A condition known as neuroleptic malignant syndrome can occur when strong psychotropic drugs are used. Patients develop heat stroke as they experience extremely high fever and body heat in reaction to the drugs.

Malignant hyperthermia can also cause heat stroke, although it rarely occurs today. This happens in reaction to gases used as anesthesia for surgery, and occurs in patients with a genetic predisposition to the syndrome. It is rare today because drugs are more commonly used than gases, Dr. Berner said.

Much more common than heat stroke is heat exhaustion, which is a warning sign that the body is getting overheated. With heat exhaustion, a person’s temperature can be elevated but isn’t extremely high. The skin is often pale and sweaty. Conditions such as dry mouth, headache, nausea, fatigue and dizziness can also occur.

To avoid heat exhaustion, Dr. Berner suggested wearing loose-fitting clothing and being exposed to extreme heat and humidity for only a few minutes at a time. Hydration is needed, but it isn’t necessary to drink more liquids than you need, he said. Water is best for hydration, he added, as sports drinks often contain more potassium and sodium than the body needs.

For more information about Saint Mary’s Vintage Club, or to inquire about upcoming events and luncheons, call Saint Mary’s Community Relations at 964-9355.

Monday, May 25, 2009

May's "Lunch With Your Doctor" featuring Dr. Robert Thurlby

Bone up on your Bone Health:

When you think about staying healthy, you probably think about making lifestyle changes to avoid life-threatening conditions like cancer and heart disease. Keeping your bones healthy to prevent osteoporosis is probably not at the top of your wellness list. After all, breaking a bone might strike you as painful and inconvenient, but not necessarily as dangerous.

If your thinking runs along these lines, the following facts from the National Osteoporosis Foundation might make you think again:

Fact 1: Osteoporosis is the thinning of bone tissue and the loss of bone density over time.

Fact 2: The problem with osteoporosis isn’t just that it causes broken bones. The problem is that when you’re older, breaking a bone is serious. It often starts a downward spiral of pain, disability and the loss of independence.

Fact 3: Osteoporosis is a disease you can do something about. It can be prevented, detected and treated.

First, the bad news.

The U.S. Surgeon General reports that half of all women older than 50 will break a bone because of osteoporosis. Up to one in four men will too. And breaking a bone when you’re older is serious. It can lead to immobility, which in turn can lead to isolation, depression and other health problems. More than 20 percent of seniors who break a hip will die within one year. Many of those who survive will need long-term nursing home care.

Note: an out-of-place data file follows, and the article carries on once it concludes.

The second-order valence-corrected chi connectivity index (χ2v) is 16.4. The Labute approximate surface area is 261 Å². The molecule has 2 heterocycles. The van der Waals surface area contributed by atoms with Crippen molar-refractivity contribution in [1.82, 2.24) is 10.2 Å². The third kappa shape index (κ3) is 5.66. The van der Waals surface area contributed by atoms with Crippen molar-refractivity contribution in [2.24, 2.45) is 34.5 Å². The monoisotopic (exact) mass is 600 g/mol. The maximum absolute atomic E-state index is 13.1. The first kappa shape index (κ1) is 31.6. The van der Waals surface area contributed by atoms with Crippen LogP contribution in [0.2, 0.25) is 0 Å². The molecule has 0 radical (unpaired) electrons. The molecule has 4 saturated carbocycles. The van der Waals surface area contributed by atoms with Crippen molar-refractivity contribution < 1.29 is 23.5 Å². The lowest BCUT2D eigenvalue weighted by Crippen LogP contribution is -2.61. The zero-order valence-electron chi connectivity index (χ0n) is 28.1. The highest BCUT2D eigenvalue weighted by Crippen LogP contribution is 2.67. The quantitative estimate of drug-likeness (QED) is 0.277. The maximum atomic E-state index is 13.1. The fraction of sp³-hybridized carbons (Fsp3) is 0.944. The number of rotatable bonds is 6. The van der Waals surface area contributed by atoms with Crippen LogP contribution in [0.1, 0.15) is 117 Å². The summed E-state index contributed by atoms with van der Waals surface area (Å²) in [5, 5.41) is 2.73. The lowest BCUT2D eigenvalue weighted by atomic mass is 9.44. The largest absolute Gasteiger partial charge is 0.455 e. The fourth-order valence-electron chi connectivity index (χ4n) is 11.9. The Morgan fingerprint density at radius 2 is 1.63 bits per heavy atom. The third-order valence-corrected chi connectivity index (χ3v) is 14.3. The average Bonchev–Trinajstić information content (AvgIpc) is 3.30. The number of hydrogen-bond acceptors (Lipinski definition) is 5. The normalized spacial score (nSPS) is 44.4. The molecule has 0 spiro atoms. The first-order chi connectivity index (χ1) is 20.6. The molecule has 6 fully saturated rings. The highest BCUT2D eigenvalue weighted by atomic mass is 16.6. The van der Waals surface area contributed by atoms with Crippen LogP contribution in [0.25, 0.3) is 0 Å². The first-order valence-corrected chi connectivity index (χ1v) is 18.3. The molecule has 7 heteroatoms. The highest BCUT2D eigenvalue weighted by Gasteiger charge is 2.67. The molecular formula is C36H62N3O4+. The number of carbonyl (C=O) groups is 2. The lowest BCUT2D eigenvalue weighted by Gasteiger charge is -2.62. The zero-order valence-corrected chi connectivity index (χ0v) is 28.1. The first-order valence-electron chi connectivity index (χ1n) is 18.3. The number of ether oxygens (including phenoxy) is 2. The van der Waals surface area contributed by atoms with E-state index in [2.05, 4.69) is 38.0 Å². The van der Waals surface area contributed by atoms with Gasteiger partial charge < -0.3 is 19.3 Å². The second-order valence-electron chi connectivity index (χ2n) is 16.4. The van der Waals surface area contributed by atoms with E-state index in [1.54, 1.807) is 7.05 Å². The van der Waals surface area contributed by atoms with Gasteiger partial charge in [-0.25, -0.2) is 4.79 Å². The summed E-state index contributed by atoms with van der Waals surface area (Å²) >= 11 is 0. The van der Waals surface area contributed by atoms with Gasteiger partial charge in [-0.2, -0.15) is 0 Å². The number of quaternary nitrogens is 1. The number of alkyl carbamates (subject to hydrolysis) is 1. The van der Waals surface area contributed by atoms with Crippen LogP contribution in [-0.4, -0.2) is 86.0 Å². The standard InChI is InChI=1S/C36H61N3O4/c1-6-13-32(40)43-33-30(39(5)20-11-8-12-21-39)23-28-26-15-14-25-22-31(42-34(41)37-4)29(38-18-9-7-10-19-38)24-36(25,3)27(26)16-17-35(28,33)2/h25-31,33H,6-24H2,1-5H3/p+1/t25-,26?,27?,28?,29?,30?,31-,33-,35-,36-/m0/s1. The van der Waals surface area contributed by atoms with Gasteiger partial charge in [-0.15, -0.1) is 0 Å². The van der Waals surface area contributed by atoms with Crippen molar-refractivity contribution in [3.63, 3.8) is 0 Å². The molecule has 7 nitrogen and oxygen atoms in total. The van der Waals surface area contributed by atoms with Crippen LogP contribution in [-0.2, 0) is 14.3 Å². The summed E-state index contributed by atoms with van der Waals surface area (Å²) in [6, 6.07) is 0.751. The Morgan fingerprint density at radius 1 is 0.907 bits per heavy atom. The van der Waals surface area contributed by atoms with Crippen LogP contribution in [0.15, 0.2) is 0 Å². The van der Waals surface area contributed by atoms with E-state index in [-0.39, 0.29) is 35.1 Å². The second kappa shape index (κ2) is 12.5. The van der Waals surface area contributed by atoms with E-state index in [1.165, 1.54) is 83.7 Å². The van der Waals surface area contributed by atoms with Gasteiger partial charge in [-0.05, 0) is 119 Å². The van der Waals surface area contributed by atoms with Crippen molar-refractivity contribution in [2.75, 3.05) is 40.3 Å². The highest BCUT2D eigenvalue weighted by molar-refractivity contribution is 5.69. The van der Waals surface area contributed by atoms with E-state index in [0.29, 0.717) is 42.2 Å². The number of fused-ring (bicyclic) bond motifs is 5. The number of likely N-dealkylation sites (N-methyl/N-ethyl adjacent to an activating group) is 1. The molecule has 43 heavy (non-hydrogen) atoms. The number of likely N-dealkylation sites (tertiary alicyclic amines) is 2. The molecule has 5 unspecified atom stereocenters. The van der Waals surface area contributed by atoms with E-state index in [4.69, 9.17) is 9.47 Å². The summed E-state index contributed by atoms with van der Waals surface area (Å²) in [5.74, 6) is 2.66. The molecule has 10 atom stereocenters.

Now, the good news.

Thirty years ago, most people considered osteoporosis and broken bones to be a part of normal aging. That view has changed. Researchers today know a lot about how you can protect your bones throughout your life with nutrition and exercise. And although it’s never too late to start protecting your bones, the best time to begin is when you’re young.

But if you already have osteoporosis or are at risk for it, the good news is that in the last 15 years, researchers have developed effective new treatments for osteoporosis. They’re not a cure, but they can help, especially when you exercise and eat right.

Saint Mary’s Regional Medical Center invites you to learn more about osteoporosis prevention and treatment with Dr. Robert Thurlby at this month’s Vintage Club “Lunch with your Doctor.” Thurlby is an internal medicine specialist with Millard Henry Clinic – Dover, and will share his knowledge and expertise on this important topic on May 27th in the Saint Mary’s annex.

Friday, March 13, 2009

AARP Safe Driving Program

Upcoming 2009 Classes

The AARP Safe Driving Program will be held from 9 a.m. to 1 p.m. in the Annex building behind Saint Mary’s Regional Medical Center. The class is available to persons 55 & over. Cost is $12 to all AARP members and $14 to non-members, payable to AARP the day of the class. Saint Mary’s will provide complimentary coffee and pastries. Lunch will be available in the cafeteria at a 25% discount for all attendees following the program. To reserve your spot, please call Saint Mary’s Community Relations at 964-9355.

Saturday, April 4
Tuesday, May 5
Tuesday, June 2
Tuesday, July 7
Tuesday, August 4
Tuesday, September 1
Saturday, October 3
Tuesday, November 3
Tuesday, December 1